María José T. Molina

Nocturnities for kids

FAIRY TALES FOR CHILDREN

Short moral story for kids

This fable about two tiny ostriches is a personalized short moral story for kids. The talking animals are useful to transmit the moral in a gentle way.


SHORT MORAL STORY FOR KIDS

The central objective of this moral story is to educate the children and to convince them that toys must be put away.

Making animals the protagonists the true story gets a bit depersonalized. Because it is an educational story with a central message and some secondary messages we can classify it as a moral story.

Let it be noticed that this is a simple story with a message, with short sentences and quite elemental ideas, like obeying, putting toys away, losing toys, family defense.

Because it is based on a true story of rebelling children it is a fairly personalized story.

Logically the moral stories are rather personalized or very concentrated on one idea or message which clearly affects the addressee of the story.

To avoid a too direct message despite the short age of children, I have given it the format of fable or tale with animals.

In the true story the two boys refused systematically to put away any toys; in a way, they had decided to oppose themselves radically to the idea or obligation to put away toys.

Children frightened by the waves of the sea

When children are very small I consider that it is better to not impose the putting away of toys, because for them it could be a great effort and it could mean a disincentive for particular games. However, as they grow one has to start incorporating the idea of putting away toys and, logically, the first step is not to make a mess of the toys if they aren’t going to play with them for more than 10 seconds. That’s where the little battle started that finished with the Long-Legs and Short-Legs!

The image of the boys in the waves is not directly related to the moral story but it is nice and it can illustrate what happens to children who don’t put away their toys.

 

LONG-LEGS AND SHORT-LEGS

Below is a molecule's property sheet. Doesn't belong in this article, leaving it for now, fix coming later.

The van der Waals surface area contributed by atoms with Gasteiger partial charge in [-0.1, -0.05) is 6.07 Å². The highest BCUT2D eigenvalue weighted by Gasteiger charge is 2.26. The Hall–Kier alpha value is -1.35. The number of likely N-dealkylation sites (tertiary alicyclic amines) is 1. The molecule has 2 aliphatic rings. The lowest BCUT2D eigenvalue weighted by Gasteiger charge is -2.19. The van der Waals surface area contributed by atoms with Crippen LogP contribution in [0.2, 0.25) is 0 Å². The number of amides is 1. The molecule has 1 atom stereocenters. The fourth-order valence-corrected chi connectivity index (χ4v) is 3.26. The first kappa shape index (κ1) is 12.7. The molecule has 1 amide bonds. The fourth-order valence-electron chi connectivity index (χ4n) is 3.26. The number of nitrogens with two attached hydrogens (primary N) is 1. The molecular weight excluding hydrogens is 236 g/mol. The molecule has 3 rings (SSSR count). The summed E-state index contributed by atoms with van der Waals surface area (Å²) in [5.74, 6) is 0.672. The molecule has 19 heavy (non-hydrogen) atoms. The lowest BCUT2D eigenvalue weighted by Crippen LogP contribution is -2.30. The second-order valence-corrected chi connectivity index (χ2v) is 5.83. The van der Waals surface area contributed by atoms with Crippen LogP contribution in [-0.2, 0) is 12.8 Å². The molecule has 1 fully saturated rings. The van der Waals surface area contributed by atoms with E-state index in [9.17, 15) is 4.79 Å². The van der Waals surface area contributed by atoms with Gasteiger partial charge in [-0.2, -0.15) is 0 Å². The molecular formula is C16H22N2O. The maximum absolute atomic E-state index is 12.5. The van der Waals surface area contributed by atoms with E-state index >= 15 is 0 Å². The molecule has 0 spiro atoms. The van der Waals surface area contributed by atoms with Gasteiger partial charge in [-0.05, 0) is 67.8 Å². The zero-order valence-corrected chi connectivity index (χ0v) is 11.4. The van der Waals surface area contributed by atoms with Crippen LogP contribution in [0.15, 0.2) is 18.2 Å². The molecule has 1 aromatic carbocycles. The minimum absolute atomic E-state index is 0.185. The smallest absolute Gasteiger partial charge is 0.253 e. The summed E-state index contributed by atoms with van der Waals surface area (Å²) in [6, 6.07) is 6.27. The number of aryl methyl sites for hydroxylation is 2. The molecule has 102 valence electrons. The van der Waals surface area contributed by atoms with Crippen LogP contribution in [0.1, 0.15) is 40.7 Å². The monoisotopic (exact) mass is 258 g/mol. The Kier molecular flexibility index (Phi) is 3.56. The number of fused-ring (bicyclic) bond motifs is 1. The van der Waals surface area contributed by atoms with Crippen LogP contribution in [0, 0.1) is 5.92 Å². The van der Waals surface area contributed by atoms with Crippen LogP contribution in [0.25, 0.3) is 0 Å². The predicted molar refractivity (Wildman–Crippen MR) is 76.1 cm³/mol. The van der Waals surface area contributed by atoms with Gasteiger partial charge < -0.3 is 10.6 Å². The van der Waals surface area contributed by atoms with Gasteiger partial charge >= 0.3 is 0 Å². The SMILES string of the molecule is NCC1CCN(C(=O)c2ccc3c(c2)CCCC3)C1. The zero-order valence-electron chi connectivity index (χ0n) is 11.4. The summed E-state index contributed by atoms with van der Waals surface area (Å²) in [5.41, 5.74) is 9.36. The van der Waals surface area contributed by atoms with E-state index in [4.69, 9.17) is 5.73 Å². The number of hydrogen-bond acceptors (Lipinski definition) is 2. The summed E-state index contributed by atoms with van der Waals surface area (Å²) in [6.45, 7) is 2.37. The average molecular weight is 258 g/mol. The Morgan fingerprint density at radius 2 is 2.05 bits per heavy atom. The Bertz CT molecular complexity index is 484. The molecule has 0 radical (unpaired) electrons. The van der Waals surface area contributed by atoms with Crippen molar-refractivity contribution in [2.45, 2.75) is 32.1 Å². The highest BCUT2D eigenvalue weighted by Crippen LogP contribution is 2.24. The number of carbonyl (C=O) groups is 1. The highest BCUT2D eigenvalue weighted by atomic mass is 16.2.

Once upon a time, in the heart of Africa, in the Savannah,
there lived an ostrich called Avestruz,
and he had two little sons,
one had very long legs and the other one very short ones,
and they were called Long-Legs and Short-Legs.

Also, to look after their home, he had an ostrich called Uuz.

Ostriches family

Every day, Daddy Av... would tell the little ostriches
that they had to tidy up all their toys,
because, if not, one day the little elephant Fante would come
and take them all to his house.

L...-Legs and Sh...-Legs didn’t believe it
and they were very lazy
and they didn’t take any notice of their Daddy.

Until one day, when everyone was sleeping,
little F..., who was very naughty,
came to see if there were any toys he could take home,
and, because he was so playful, he took all of them.

The next morning, when L...-Legs and Sh...-Legs woke up,
they looked for the toys, and, when they didn’t find them,
they ran to wake up their Daddy, Avestruz,
who had his head hidden in the sand
(Because that’s how ostriches sleep).

When they managed to wake him up,
they told him they couldn’t find the toys.
Avestruz answered them:
I had warned you, but don’t worry,
I’ll go and speak with little F...
to ask him if he has them,
and then, because he is so proud,
I am going to tell him that I’ll race him,
and that if I win, he has to give them back.

And so they raced, to see who could go
to a tree that was in the distance,
 turned around and come back first.
And do you know who one? Avestruz.
And do you know why?
Because even though little F... ran very fast,
Daddy A... was the ostrich with the longest legs
of all the ostriches
and he was very strong and powerful.

Strong and powerful daddy

And so, little F... gave them back all their toys
and also two little wooden elephants,
one with very long legs
and the other with very short legs.

And the little ostriches, from that day on,
always tidied up all their toys before going to bed.

And everyone was happy, and they all ate worms and big eggs.

 

and now... SLEEP

 

 
© 2007, All rights are reserved